Disney ship is to be relocated to L.A. TRAVEL: Family-themed cruise line will bring jobs, tax revenue to city.
Disney Cruise Lines announced Monday it will relocate a family cruise ship to the Port of Los Angeles beginning in 2011, a move that city officials said will boost the region's flagging hospitality industry.
Disney officials were joined by "Captain" Mickey Mouse and city leaders for the announcement of the agreement, which is expected to generate 2,600 new jobs and $7 million annually in tax revenue for the region.
"The path to (economic) recovery sets sail in Los Angeles," said Mayor Antonio Villaraigosa at a news conference at the landmark El Capitan Theatre. "(The year) 2011 can't come soon enough."
Expected to be ratified Thursday by the city Harbor Commission, the two-year contract includes an option for a three-year extension.
Company officials did not announce the itinerary for the 83,000-ton Disney Wonder liner.
They estimate that as many as 50,000 passengers will travel aboard the family-themed ship each year, visiting Disneyland and seeing other sights in Southern California.
"Any kind of tourist activity creates many jobs to support," said Geraldine Knatz, executive director of Port of Los Angeles.
She estimated that half the new jobs will be filled by residents of San Pedro, Wilmington and other harbor-area cities.
Now based in Florida, the relocation of the Wonder is part of the doubling of Walt Disney Co.'s cruise line business, from two to four ships by 2012.
Under construction now, Disney Dream and Disney Fantasy will be anchored at Port Canaveral, Fla.
Those will join Disney Magic, the cruise ship that tested the West Coast waters for business in the summer of 2005 and 2008 with seven-day trips to Mexico.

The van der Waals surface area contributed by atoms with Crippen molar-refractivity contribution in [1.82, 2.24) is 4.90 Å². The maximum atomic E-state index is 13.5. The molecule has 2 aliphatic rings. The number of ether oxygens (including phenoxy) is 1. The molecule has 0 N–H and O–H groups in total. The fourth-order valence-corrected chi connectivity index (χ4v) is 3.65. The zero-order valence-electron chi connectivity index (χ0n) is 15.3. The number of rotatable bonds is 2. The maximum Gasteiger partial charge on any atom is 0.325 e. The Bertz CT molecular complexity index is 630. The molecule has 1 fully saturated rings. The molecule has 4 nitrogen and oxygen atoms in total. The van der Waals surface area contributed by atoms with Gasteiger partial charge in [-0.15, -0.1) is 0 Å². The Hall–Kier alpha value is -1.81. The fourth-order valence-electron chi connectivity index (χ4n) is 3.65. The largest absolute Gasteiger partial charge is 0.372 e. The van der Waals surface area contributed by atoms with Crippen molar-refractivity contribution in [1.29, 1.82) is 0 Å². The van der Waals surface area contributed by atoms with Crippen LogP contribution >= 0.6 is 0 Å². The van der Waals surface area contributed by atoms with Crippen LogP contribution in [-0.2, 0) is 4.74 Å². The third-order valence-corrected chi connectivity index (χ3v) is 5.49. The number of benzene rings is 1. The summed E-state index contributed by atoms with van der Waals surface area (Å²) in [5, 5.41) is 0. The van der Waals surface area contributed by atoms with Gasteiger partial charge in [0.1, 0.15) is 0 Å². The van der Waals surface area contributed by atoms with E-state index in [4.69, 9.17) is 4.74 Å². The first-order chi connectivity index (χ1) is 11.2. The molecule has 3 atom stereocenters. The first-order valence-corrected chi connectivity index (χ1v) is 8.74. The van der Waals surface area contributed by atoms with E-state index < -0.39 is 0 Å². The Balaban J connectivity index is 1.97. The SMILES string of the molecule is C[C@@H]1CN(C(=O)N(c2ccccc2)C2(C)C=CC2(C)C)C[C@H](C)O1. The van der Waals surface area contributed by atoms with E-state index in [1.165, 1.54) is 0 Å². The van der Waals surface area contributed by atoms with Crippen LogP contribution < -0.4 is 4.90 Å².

The success of those trips led to the company's decision to relocate Disney Wonder to Los Angeles.
But travel, even during treasured holidays, is not immune to today's free-falling economy. Last Christmas marked the first drop in family travel during the holiday since 2002.
To keep rooms filled, cruise ships have discounted rates, and cash-strapped consumers are filling them on bargain getaways.
Cruise prices have dropped 50 percent to South America and up to 30 percent to Alaska, according to Mike Driscoll, editor of the Chicago-based industry journal Cruise Week.
Cruise trip costs have dipped 15 percent to Europe, 10 percent to the Caribbean and about 6 percent to Mexico, Driscoll said.
"The decision was to lower the rates versus keeping the rates steady and going at 70 percent occupancy," Driscoll said. "It's a big decision."
Driscoll said Disney's cruise from the Port of Los Angeles will draw local residents seeking affordable escapes without the sting of high airfare costs they would otherwise pay to fly to Florida and other states with cruise connections.
Jay Rasulo, Walt Disney Parks and Resorts chairman, said the Disney lines are thriving because they are niche lines that provide family-oriented vacations.
"We're in a bit of a unique segment of the cruise industry and are 100 percent family-focused," Rasulo said. "It has fared us well."
Santa Clarita-based Princess Cruises already sails out of the Los Angeles port, but a spokeswoman said the companies serve different markets.
Though Princess Cruises offers family-focused trips and has youth centers on their ships, they tend to draw older passengers because they offer longer vacations than other lines. The average trip length is 10 days on Princess Cruises.
"We don't market that extensively to the first-time cruiser," Julie Benson said. "The cruisers coming to Princess tend to be experienced, so the product is well-suited for them."